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Stepping it up with Beijing hikers | Updated: 2013-05-15 14:50

Stepping it up with Beijing hikers

Fa Hua Temple has been destroyed but its pagodas still stand tall. [Photo/]

The claustrophobia of life in the grey capital has been known to suffocate the outdoorsy types who end up living in Beijing. But on a clear day, the mountains just beyond still coax and call, their little explored ridges and trails beckoning some away. I'm not talking about the Badaling and Mutianyu Great Wall sections, rammed with tourists. Somewhere out there are actual escapes, quiet valleys to clamber and peaks to summit.

Since 2001, Beijing Hikers has been organizing multiple trips every week to hiking destinations which would be tricky for the average Joe to discover. In addition, some particularly unique trips help fill the roster such as a hike by the light of the full moon, or a winter river hike where at points fish can be seen through meter thick ice.

Last Wednesday, I joined the group to check out their Silver Pagoda Loop, a nine kilometer ramble past two towns, a quarry, a Buddhist shrine and an impressive series of six-century-old Buddhist stupas.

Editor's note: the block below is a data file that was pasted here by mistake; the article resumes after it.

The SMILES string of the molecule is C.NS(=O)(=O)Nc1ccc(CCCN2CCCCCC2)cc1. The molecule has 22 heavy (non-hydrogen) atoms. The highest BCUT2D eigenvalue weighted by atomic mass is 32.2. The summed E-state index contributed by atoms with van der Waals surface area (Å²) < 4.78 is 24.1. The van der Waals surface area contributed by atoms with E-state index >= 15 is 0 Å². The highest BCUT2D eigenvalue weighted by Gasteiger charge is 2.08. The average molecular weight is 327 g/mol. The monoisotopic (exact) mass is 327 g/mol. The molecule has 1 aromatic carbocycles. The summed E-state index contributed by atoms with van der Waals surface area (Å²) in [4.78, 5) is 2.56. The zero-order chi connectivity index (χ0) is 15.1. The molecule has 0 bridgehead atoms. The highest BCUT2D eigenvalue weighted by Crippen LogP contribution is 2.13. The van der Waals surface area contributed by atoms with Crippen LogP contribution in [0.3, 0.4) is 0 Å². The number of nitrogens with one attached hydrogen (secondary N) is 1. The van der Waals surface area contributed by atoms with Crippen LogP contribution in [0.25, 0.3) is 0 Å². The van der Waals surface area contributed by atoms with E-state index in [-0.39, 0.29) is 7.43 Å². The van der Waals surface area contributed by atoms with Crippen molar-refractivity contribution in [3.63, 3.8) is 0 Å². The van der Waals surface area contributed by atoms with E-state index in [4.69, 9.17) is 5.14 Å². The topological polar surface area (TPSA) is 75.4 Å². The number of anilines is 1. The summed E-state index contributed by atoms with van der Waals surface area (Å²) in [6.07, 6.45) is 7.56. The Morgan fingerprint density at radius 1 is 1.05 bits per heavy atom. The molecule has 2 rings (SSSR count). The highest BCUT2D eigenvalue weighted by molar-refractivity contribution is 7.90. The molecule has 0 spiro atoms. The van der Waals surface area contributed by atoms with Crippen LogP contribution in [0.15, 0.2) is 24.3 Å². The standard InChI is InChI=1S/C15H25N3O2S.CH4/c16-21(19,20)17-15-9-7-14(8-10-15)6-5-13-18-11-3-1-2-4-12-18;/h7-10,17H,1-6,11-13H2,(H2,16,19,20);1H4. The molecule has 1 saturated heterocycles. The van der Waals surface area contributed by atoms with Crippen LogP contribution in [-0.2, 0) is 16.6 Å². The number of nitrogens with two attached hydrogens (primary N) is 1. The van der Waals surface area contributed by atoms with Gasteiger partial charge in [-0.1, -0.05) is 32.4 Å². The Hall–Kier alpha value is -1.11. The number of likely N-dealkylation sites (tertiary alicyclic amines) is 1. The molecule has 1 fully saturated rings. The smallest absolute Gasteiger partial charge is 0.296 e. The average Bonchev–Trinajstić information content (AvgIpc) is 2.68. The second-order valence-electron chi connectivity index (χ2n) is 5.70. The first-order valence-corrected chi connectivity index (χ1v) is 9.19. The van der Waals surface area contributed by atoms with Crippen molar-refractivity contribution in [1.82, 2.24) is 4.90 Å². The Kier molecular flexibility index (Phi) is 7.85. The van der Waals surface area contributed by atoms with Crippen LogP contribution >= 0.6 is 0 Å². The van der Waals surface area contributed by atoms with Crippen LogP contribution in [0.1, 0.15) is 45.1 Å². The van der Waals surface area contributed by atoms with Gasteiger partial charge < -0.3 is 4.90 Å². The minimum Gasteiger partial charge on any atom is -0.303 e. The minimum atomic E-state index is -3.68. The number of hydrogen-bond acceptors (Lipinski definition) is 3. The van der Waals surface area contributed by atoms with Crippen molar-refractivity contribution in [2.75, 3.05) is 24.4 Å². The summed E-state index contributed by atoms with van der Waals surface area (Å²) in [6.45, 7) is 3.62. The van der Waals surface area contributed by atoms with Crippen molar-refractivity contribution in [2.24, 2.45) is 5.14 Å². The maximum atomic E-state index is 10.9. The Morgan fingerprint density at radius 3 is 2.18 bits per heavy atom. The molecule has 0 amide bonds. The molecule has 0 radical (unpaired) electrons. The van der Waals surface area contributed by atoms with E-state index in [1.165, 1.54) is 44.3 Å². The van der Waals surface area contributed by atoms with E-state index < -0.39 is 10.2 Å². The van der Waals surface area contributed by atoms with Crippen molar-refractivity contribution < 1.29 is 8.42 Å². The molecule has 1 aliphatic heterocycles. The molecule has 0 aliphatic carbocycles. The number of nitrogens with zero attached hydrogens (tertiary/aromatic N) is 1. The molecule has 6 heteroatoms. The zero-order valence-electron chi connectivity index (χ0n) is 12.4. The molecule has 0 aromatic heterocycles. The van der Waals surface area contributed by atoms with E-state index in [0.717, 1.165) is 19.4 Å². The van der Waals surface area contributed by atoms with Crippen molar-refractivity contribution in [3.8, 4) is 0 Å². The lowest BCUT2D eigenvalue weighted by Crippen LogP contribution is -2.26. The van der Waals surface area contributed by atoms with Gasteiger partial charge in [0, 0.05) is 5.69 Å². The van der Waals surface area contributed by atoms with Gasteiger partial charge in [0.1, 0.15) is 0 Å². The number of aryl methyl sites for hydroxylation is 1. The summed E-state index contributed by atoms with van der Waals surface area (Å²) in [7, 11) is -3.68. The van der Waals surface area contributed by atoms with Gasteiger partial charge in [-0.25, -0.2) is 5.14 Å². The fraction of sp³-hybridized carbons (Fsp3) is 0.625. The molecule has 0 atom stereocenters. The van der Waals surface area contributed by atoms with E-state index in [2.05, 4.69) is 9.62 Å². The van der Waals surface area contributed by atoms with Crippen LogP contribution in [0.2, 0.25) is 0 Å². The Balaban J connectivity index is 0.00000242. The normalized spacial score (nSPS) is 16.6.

After a two hour bus ride to the north east, 12 hikers and three staff stumbled out to blink in the hazy light. Everyone out was disappointed to find that roughly 60 kilometers away from Beijing, the air quality had improved but little. "On a clear day, you can see clear through to the Mutianyu Great Wall!" insisted Millicent Thapa, the self-proclaimed "craziest" guide of Beijing Hikers.

She soon scrambled off, leading the way through Haizi Village toward a humble shrine where she told short and entertaining bits of history. The multilingual American was bizarrely upbeat yet refreshingly sincere and laidback: an ideal guide. As she laid out the flags for the rest of the group to follow, she twittered about the local flora and fauna and the time she had to splint the leg of a woman who had the misfortune to trip and break her leg.

No such misfortune occurred on our hike. The hikes are categorized from 1 to 5, and this one was a 3 -- moderate. The webpage warned that a reason people might not like the trip is that "the hike is mostly flat, except for the last climb up to the top of the mountain behind the pagodas. The climb up is quite a tough way to finish!"

But even the flat sections were a barrage of pleasant scenery. The group happily plodded forwards, and it seemed only natural that people would discuss topics from cycle tour honeymoons to disease-ridden inflatable sex dolls.

Stepping it up with Beijing hikers

Stepping it up with Beijing hikers

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